Klára Hosnedlová was born in 1990 in Uherské Hradiště (Czech Republic). In 2009, she began her studies at the department of painting of Prague’s Academy of Fine Arts, where she studied under Vladimír Skrepl and Jiří Kovanda. Encouraged by her teachers, she soon found her niche: the ancient art of embroidery. Renaissance and Baroque embroideries designed by painters ended up being a good fit for Hosnedlová’s primary interest in painting. She begins by painting the base for the embroidered surface, and then embroiders onto it (frequently surreal) cut-out images of her models who are documented in photographs and arranged in life-like stories.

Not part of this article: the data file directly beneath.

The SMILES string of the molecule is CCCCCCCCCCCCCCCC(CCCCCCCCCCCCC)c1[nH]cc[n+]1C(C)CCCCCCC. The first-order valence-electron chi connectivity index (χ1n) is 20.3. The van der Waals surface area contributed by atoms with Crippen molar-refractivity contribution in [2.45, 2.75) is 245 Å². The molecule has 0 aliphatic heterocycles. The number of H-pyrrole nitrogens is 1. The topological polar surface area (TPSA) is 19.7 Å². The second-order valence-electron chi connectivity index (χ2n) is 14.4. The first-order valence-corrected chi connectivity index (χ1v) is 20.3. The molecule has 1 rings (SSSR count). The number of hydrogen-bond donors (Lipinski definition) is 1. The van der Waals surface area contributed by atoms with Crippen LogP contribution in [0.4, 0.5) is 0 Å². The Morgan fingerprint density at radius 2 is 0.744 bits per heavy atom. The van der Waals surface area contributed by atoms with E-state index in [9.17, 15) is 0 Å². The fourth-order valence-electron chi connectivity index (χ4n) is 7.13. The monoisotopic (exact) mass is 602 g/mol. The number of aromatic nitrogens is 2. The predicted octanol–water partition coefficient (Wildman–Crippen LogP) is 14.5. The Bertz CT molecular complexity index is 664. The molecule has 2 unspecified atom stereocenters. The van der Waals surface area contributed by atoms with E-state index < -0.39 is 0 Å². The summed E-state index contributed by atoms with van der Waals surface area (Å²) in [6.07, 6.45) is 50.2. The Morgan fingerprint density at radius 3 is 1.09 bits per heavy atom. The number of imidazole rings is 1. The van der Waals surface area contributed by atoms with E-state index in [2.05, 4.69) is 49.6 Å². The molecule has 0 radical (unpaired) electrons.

Her 2015 project entitled The Apartment of Doctor Vogl draws upon the heritage of a building in Plzeň (Czech Republic) designed by world-famous architect Adolf Loos. The project was inspired not only by the atmosphere of building’s interiors, built in the early decades of the 20th century, and left untouched since then, but also by the ideas expressed in Loos’ work on architectural theory, Ornament und Verbrechen (Ornament and Crime). Along with two other artists, Lucia Scerankova and Igor Hosnedl, Hosnedlová set up a group of installations in the pared-down rooms of Dr Vogl’s apartment (designed by Loos). The installation’s minimalist sculptures, reminiscent of clothes racks, as well as the paintings appearing as integral parts of the space and the colourful textile outfits designed and executed by Hosnedlová all echo Loos’ basic thesis that “the main sign of the development of culture is that the decoration of everyday objects ceases”.